Total Knee Arthroplasty After High Tibial Osteotomy: No Differences Between Medial and Lateral Osteotomy Approaches
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High tibial osteotomy (HTO) has long been accepted as an effective treatment for unicompartmental osteoarthritis of the knee in young, active adults. For varus knees, the two most commonly performed valgus-producing HTOs are the lateral closing wedge and the medial opening wedge. Regardless of technique, some HTOs fail and are converted to TKA. To our knowledge, no studies have directly compared TKAs done after lateral closing-wedge osteotomies to those done after medial opening-wedge osteotomies.
We compared pain- and function-related outcomes and survivorship of TKAs in patients who previously underwent medial opening-wedge and lateral closing-wedge HTOs.
We reviewed our institutional database to identify all patients having undergone a HTO with subsequent conversion to TKA and identified 188 lateral closing-wedge HTOs and 77 medial opening-wedge HTOs. Mean followup was 88 months (range, 3–264 months) for the lateral closing-wedge HTO cohort and 59 months (range, 3–180 months) for the medial opening-wedge cohort. SF-12, WOMAC, and Knee Society Scores, as well as survivorship at 5 years, were compared between the two groups. Statistical analysis was completed using the independent-samples t-test.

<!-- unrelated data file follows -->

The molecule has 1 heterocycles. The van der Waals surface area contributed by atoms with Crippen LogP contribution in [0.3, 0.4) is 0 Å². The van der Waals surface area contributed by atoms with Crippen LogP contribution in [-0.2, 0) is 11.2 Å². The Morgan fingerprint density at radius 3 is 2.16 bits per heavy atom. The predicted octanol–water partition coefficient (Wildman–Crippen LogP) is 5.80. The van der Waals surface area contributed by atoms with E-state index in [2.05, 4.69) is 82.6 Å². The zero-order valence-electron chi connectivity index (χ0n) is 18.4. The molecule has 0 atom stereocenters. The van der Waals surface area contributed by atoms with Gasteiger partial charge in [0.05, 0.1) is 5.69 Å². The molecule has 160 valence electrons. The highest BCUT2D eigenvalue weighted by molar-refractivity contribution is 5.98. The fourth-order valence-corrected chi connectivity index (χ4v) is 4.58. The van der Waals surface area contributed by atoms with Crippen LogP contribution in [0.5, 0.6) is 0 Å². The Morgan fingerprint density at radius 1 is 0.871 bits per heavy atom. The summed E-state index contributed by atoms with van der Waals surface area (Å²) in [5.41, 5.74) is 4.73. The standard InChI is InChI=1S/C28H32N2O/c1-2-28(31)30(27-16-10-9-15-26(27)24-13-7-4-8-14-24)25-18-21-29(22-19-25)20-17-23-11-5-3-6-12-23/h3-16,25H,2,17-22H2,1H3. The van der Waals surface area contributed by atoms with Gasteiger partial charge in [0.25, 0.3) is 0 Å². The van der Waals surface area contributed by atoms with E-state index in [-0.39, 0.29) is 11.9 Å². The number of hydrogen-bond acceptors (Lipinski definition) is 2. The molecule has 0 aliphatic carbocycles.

No differences were found between groups in postoperative SF-12 scores (p = 0.77 for the mental component summary score and p = 0.21 for the physical component summary score), WOMAC scores (p = 0.67), or Knee Society Scores (p = 0.80). No difference was found in survivorship between groups at 5 years.
Our results suggest there is no difference in functional outcomes or survivorship of TKA in patients having previously undergone medial opening-wedge and lateral closing-wedge HTOs.
Level of Evidence
Level III, therapeutic study. See Instructions for Authors for a complete description of levels of evidence.